NOVEMBER / DECEMBER 2004
A most joyous communication came from Jim White, (Washington D.C.). Wife Catherine surprised this lifelong and long-suffering Red Sox fan with a wonderful 64th birthday gift. Jim wrote, "Catherine told me to pack a bag for an overnight stay out of Washington. As I was packing, she gave me a BoSox polo and told me the details. I was overwhelmed and overjoyed. She arranged for a pre-game guided tour of Fenway Park, got birthday wishes posted on the scoreboard and got field box seats for the game. Being the gregarious person she is, Catherine struck up a conversation with the fellow sitting next to her. As the piccolo mondo turns, lo and behold he's a classmate, Rich Kapsch, (Palatine, IL.) Notwithstanding that he was there (with his son) to see the White Sox, we had a delightful conversation."
Other retirees who wrote recently included Art Roberts (Palo Alto, CA) who advised, "I retired from United Defense (formerly FMC), my employer for 35 years. I am one of those rare people in our generation that had the good fortune to be able to be happy and prosper with one company for a whole career. Mary Ann and I still live in Palo Alto and are lucky that our children, Rob and Jane, are near by in San Francisco and Santa Rosa respectively. We spent 5 great weeks in New Zealand earlier this year driving around both islands. Not that I'm unhappy with the USA, but if I were a young person I would be sorely tempted to emigrate to New Zealand. I also go to Turkey three or four times a year as part of my continuing involvement in a company I started up there 15 years ago. My roommate Gibby LaMotte (Devon, PA) and I got together recently at our 45th high school reunion in Baltimore."
Doug Kerr (Columbus, OH), retired last year from the Computer and Information Department at Ohio State. He and wife, Wauneta, spend their summers at a family camp in the Adirondacks but are hoping to do more traveling. Doug says, "we spent three weeks in New Mexico and Arizona. I was at Sandia National Labs in Albuquerque for two summers as a grad student and really enjoyed the Southwest, The trip gave us a chance to see some of the places I'd enjoyed years ago and find some new ones."
Still working but considering retirement is John Cant (San Juan, PR). His update includes, "In 1985 I was hired by the Department of Anatomy of the University of Puerto Rico. It has been very rewarding in many ways, including fieldwork in Sumatra and also eastern Ecuador. Since 1991 I have served as department chair. I am not sure how this happened; anyone who knew me as an undergraduate would question whether certain personality traits could possibly change sufficiently. At age 63 I am thinking about retirement. My wife, Ann, a social anthropologist, and I will settle in Fremont, California. I like the idea of figuring out what to do next - very likely some real activism attempting to change some of the things that are horribly wrong in America and elsewhere. For the last 15 years or so I have written letters for Amnesty International's Urgent Action Network, and I look forward to having much more time for that kind of activity."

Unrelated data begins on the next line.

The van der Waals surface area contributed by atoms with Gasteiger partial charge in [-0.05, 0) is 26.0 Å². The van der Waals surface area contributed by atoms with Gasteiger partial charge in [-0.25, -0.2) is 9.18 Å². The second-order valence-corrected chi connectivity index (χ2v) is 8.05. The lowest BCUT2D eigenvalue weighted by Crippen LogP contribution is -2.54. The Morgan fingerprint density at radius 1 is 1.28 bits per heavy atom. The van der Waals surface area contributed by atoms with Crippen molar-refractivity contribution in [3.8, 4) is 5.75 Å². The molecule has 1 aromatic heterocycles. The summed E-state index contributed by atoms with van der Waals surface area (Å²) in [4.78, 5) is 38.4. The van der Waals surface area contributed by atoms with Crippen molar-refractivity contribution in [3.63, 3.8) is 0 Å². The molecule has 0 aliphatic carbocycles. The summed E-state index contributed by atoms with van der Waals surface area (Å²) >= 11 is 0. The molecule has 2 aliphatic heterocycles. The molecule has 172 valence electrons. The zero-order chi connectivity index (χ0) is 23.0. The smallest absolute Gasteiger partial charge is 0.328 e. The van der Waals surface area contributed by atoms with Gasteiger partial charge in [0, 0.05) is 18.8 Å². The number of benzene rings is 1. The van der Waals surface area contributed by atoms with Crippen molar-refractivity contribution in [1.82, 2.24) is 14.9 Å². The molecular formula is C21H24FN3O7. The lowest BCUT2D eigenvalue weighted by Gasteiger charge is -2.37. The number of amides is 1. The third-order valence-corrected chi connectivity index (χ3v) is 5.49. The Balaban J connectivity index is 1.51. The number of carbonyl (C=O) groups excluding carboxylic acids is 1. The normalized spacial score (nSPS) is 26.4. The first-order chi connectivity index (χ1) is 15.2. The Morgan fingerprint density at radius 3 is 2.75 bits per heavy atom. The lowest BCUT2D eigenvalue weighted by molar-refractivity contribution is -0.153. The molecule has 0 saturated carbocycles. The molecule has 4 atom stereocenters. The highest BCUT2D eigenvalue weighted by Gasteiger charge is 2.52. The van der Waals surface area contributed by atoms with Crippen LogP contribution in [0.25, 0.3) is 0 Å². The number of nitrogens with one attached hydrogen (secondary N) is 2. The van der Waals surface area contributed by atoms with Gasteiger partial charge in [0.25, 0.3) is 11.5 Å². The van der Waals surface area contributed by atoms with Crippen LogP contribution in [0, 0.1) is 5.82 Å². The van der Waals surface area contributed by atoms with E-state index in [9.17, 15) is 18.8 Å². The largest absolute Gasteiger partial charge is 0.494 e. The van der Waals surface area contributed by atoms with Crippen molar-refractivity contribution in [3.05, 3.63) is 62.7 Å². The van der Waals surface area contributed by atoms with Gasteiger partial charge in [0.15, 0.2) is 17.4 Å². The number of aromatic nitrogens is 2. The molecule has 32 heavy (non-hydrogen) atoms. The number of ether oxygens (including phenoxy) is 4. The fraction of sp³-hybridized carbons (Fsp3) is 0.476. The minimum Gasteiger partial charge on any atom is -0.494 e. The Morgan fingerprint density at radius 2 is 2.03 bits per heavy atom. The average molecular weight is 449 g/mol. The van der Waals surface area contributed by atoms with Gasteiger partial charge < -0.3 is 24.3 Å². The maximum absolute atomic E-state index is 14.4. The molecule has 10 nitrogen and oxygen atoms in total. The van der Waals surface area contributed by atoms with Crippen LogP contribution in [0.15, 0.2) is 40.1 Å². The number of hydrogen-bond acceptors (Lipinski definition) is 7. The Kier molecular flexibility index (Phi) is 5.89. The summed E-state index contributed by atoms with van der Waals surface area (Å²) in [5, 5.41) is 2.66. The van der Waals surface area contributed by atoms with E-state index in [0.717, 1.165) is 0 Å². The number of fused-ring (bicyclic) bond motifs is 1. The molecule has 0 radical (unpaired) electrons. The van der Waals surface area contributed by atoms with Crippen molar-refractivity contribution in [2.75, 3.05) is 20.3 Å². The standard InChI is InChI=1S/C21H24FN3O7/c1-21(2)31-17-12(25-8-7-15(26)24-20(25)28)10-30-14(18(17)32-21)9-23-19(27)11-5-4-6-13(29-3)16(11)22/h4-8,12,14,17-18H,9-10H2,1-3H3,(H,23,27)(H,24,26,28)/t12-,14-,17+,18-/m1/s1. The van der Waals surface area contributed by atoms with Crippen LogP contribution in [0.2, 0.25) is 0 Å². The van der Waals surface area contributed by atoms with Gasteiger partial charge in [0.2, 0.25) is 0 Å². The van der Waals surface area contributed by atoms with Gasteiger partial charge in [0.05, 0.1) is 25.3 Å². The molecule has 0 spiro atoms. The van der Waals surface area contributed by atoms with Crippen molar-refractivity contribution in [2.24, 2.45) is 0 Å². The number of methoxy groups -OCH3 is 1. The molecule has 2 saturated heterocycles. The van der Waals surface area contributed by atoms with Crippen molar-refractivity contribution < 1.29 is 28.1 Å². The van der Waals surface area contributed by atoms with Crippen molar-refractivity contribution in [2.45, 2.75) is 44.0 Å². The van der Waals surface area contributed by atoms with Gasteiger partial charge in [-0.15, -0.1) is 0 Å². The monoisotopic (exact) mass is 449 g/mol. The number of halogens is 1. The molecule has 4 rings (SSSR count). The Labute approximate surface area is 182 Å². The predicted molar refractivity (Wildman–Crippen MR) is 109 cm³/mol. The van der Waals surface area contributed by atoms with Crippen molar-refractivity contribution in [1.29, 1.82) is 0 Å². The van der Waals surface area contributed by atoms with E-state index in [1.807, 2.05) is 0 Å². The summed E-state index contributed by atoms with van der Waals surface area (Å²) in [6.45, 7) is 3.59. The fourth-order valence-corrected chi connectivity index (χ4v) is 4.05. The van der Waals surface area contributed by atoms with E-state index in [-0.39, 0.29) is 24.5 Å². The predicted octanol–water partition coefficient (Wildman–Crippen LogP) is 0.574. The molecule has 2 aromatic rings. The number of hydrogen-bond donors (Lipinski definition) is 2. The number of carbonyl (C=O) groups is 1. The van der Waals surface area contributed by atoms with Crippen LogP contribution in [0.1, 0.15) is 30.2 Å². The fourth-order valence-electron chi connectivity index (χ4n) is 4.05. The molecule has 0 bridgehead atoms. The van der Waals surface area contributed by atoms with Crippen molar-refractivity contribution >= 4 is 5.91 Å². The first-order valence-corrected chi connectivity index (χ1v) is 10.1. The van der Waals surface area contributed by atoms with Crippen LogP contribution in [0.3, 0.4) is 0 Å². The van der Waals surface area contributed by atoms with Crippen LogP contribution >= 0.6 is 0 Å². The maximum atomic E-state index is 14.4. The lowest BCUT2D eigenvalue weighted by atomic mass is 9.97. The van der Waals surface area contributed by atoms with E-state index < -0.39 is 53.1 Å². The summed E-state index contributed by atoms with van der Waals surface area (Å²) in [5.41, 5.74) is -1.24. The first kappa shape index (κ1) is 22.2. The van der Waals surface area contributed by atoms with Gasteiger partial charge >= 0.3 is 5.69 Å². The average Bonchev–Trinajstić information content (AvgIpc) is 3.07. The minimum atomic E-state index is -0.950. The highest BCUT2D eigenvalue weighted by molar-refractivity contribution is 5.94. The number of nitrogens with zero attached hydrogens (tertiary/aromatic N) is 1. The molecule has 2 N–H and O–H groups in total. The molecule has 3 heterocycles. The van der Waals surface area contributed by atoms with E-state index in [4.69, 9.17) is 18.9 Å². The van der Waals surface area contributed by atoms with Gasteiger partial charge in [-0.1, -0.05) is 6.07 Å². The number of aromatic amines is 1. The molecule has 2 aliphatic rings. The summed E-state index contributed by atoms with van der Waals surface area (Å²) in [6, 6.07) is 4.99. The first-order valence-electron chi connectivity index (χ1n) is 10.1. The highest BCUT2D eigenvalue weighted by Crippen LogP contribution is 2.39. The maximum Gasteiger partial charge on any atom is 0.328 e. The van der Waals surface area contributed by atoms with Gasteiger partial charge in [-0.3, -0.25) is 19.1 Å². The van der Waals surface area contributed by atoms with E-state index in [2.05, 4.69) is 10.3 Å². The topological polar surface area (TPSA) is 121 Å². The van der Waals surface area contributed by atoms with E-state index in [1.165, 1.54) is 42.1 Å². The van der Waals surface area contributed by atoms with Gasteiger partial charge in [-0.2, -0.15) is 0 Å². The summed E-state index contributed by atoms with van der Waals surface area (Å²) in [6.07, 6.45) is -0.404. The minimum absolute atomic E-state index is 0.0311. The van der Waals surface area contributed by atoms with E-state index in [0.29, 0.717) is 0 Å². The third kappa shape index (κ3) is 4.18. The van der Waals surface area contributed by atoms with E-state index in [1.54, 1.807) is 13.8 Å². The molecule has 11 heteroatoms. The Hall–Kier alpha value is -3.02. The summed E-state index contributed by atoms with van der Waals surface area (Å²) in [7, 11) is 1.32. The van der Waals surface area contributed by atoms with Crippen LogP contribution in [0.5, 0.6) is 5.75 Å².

Howard Kaufman (Miami, FL), who wrote last year on the class web site (http://www.yale62.org) about his career progress from medical doctor to lawyer to public health administration, offered an update. "I am now a member of the faculty of the Department of Epidemiology and Public Health at the University of Miami School of Medicine. I completed the course work for my MPH and am presently writing my paper - on a suggestion for no fault insurance for injuries caused by drugs that are released by the FDA and then cause unexpected side effects. Recommend living in Florida - play tennis almost every day, did an introductory course in Spanish, and am just completing an introductory course in boating by the United States Power Squadron."
Meanwhile, Fred Starr (Washington D.C.), who is on the planning committee for next April's Mini Reunion, works in those Central Asian countries that many of us have only just heard of. "I am still puttering along at building the University of Central Asia, a coeducational, private, secular institution designed to foster economic and social development in the remote mountain regions of Central Asia, including Tajikistan, Afghanistan, Kyrgyzstan, Kazakstan, etc. As rector, my job at present is to oversee the design and construction of 3 full campuses, all in remote mountain zones (one is on the Afghan border at 9,000 feet) and the development of undergraduate programs at all campuses."
Richard Segal (Newtown, PA) continues as CEO of Pamarco Technologies, Inc. "We manufacture printing equipment of the old fashioned kind (not digital). Of course, nearly all the input is digital, but we put ink on paper, film, corrugated board, etc. I've been in this industry for 33-years, and with this firm for the past 6 years. Our owners, a private equity fund, are looking for an exit, so we may be free to start a new career, or to continue this one indefinitely. You may recall that Bette and I were married in 1961...that was junior year. We are still together and enjoying it!"
At the other end of the anniversary list is Mike Carr (Red Hook,NY). He and wife Carolyn married in 2003. Lawyer Mike moved from private practice in Erie to a Poughkeepsie firm and is doing municipal law. Mike reports, "Carolyn has five children and eleven grandchildren and I have two and none. We upscaled, rather than down-, when we moved, that is the only way we could combine our two cluttered households."
A recently added section to the class web site is "Poetry Post". Thanks go to Paul Wortman (East Setauket,NY) and Ellery McLanahan (Atlanta, GA) for being the early contributors. Poets and would-be poets can submit their work to your corresponding secretary and it will be published.